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The Greek Civilization was in many ways the birthplace of western culture. Classical Greek philosophy, literature and political theory had, and has, a huge and continuing influence on our modern world. The Greeks left a treasury of literature, for example Homer's epic poems The Iliad and The Odyssey and the poetry of Sappho, the drama of Sophocles and Aristophanes, alongside the philosophical works of Aristotle and Plato, the mathematical treatise of Pythagoras, the medical writings of Galen, and the mythology of Hesiod. One of Greece's most important contributions to western culture was the democratic system of government, which reached it peak in Athens during the Age of Pericles in fifth century B.C. Early Rome adopted much of the Greek pantheon and religion, as well as the Greek philosophical tradition, and what Rome did not pass down directly to the Middle Ages was rediscovered during the Renaissance period. While much of Greek theory in natural science and medicine has been discarded in the light of modern discoveries, their mathematical and philosophical contributions are still the basis for modern theorists.
Although Greece came under Roman Law when it became part of the Roman Empire in the year 146 B.C., the country retained both its cultural and linguistic identity. When Diocletian reorganized the Empire in the late third century, he divided it first into the Latin-speaking west and Greek-speaking east, with Diocletian retaining the rule of the east. The importance of the eastern Empire was increased when Constantine the Great altered the division of the Empire: following his conversion to Christianity, he officially moved the capital of the Empire from Rome to the Greek city of Byzantium, which was then renamed Constantinople. The eastern Roman Empire survived the fall of the western Empire in the fifth century, becoming known as the Byzantine Empire, which in its turned survived until its fall to the Turkish Ottoman Empire in 1456.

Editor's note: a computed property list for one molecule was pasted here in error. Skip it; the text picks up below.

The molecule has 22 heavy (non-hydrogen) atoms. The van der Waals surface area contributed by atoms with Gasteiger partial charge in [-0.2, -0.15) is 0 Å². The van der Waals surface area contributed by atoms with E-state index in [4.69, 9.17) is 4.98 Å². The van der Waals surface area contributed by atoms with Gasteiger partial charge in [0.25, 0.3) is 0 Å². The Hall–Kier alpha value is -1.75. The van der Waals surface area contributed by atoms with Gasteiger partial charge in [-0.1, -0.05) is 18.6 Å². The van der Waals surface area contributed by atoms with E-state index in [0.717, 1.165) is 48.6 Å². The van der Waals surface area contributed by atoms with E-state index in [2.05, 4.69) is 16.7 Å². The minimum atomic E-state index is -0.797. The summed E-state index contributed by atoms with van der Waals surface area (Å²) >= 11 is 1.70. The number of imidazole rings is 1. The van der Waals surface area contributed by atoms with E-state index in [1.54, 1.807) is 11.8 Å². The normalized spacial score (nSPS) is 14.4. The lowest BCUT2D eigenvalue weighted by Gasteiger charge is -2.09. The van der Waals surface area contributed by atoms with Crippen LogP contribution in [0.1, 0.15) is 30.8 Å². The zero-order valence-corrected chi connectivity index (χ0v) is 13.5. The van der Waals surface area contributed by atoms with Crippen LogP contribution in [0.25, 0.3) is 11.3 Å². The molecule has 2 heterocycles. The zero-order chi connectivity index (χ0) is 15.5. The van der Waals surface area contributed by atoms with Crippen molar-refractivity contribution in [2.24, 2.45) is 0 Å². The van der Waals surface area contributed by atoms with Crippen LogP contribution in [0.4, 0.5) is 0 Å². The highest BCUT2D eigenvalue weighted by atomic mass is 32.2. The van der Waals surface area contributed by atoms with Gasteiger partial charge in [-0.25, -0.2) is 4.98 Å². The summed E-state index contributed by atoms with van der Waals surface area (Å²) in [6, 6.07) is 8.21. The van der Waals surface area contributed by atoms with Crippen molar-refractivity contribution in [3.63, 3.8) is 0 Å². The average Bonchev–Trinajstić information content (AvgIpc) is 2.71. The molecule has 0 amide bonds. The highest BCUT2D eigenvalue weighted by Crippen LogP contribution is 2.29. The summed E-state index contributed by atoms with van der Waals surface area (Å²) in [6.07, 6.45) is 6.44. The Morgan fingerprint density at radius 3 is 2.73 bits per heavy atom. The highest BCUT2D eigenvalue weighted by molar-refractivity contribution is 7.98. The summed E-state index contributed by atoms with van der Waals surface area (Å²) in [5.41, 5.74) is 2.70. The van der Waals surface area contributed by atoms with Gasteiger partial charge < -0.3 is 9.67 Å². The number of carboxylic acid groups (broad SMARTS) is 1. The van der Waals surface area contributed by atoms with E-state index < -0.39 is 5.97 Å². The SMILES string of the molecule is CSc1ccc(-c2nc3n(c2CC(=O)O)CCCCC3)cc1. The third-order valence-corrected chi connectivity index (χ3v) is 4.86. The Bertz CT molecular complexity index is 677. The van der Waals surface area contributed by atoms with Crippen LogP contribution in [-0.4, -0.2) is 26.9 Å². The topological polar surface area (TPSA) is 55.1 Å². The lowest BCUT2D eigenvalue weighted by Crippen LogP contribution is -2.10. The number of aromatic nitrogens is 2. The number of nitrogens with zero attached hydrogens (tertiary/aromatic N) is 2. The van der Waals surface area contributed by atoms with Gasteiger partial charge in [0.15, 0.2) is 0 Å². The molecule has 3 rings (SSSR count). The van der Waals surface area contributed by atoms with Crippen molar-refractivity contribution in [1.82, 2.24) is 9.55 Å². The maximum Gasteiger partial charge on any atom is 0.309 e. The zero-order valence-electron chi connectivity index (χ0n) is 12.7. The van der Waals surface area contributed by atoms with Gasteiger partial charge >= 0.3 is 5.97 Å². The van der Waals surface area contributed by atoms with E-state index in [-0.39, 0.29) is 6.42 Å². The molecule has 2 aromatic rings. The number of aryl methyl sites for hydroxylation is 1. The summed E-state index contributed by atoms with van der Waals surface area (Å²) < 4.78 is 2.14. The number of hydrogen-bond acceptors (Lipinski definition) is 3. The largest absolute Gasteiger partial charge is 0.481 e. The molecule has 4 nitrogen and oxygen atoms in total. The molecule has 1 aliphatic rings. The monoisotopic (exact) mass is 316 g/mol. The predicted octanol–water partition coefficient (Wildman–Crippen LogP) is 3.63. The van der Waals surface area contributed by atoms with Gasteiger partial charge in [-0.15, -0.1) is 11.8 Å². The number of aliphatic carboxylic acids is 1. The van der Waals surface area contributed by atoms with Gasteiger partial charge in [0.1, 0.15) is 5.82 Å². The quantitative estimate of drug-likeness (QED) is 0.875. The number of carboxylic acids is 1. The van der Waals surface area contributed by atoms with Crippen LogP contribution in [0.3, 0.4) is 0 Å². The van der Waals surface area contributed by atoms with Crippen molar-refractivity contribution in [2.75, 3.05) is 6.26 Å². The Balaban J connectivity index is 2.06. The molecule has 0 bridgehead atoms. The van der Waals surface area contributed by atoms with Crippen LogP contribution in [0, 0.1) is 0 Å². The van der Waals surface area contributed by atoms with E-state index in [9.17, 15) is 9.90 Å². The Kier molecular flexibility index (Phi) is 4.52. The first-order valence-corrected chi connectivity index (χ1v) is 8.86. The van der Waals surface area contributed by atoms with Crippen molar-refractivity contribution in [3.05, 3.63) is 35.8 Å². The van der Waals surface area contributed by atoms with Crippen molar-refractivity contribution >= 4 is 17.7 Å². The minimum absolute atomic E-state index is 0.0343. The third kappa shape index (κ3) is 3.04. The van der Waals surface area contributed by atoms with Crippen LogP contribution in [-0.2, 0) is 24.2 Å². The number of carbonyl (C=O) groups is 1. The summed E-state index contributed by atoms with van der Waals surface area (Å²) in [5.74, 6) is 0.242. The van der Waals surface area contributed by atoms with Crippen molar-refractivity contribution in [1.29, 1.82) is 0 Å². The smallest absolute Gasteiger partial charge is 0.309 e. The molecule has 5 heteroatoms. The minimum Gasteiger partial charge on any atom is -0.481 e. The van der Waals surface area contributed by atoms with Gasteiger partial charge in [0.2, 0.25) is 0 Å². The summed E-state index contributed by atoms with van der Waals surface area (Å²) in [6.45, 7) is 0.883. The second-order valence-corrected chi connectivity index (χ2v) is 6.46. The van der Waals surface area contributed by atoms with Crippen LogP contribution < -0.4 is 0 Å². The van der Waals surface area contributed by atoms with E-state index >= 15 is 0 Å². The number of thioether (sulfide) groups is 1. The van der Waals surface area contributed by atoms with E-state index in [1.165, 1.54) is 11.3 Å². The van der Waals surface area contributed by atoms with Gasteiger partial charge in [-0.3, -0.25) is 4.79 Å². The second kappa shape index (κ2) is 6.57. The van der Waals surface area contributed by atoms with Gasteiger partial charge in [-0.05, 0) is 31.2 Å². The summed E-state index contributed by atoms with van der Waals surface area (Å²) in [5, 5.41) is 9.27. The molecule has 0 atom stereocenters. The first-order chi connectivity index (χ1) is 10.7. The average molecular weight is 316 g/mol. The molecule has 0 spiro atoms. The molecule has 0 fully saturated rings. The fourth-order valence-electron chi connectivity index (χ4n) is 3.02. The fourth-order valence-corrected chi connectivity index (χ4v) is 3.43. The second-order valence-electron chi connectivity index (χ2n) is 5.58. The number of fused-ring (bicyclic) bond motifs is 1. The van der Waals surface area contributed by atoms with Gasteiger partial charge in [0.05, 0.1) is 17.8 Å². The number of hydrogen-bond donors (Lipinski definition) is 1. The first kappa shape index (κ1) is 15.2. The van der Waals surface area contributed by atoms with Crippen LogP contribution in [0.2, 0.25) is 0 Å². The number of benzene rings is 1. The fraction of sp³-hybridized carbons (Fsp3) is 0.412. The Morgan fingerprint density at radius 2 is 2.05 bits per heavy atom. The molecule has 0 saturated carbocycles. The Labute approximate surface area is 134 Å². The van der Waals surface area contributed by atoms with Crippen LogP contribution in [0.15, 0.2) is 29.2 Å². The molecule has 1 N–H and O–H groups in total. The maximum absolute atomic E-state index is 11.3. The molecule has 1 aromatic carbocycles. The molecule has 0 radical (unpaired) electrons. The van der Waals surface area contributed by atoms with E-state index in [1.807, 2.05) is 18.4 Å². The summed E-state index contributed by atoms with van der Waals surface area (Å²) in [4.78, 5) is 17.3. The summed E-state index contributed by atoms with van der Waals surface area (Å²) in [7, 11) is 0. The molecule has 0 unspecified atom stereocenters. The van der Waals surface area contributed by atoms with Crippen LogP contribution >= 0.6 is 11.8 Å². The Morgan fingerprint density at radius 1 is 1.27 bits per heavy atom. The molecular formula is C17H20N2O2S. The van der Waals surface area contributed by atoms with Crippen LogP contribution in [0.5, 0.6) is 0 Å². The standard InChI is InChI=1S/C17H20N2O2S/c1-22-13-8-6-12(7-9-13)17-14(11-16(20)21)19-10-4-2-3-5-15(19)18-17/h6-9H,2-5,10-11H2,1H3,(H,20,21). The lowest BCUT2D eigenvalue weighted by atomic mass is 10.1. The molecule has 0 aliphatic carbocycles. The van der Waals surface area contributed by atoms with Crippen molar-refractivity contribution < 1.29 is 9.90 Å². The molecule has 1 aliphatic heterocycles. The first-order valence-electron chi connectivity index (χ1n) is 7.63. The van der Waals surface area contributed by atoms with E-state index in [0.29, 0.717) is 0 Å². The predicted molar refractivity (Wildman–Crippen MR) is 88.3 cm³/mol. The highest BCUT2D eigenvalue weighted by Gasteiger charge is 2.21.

Despite the restrictions and oppression of the Turks, the Greeks were allowed to retain their religion and continue education in the Greek language. It was in part the continuation of the Greek Orthodox religion which helped the occupied Greeks to retain both their national and linguistic identity. The Greeks remained an unwilling part of the Ottoman Empire until the Greek War of Independence, which began in 1821. The war was resolved, with the help of Russia, Great Britain, and France, when the 1829 Treaty of Adrianopl forced Turkey to recognize Greek independence.
The political situation in Greece from the end of the nineteenth century to the early 1970's is characterized by periods of instability. The monarchy, established in the late nineteenth century, was overthrown and reinstated repeatedly, and was finally abolished by popular vote in 1975; a republican constitution was written that provided for a parliamentary democracy.
The Greek language as it is spoken today is descended from koinČ, which comes from the Attic-Ionic branch of classical Greek.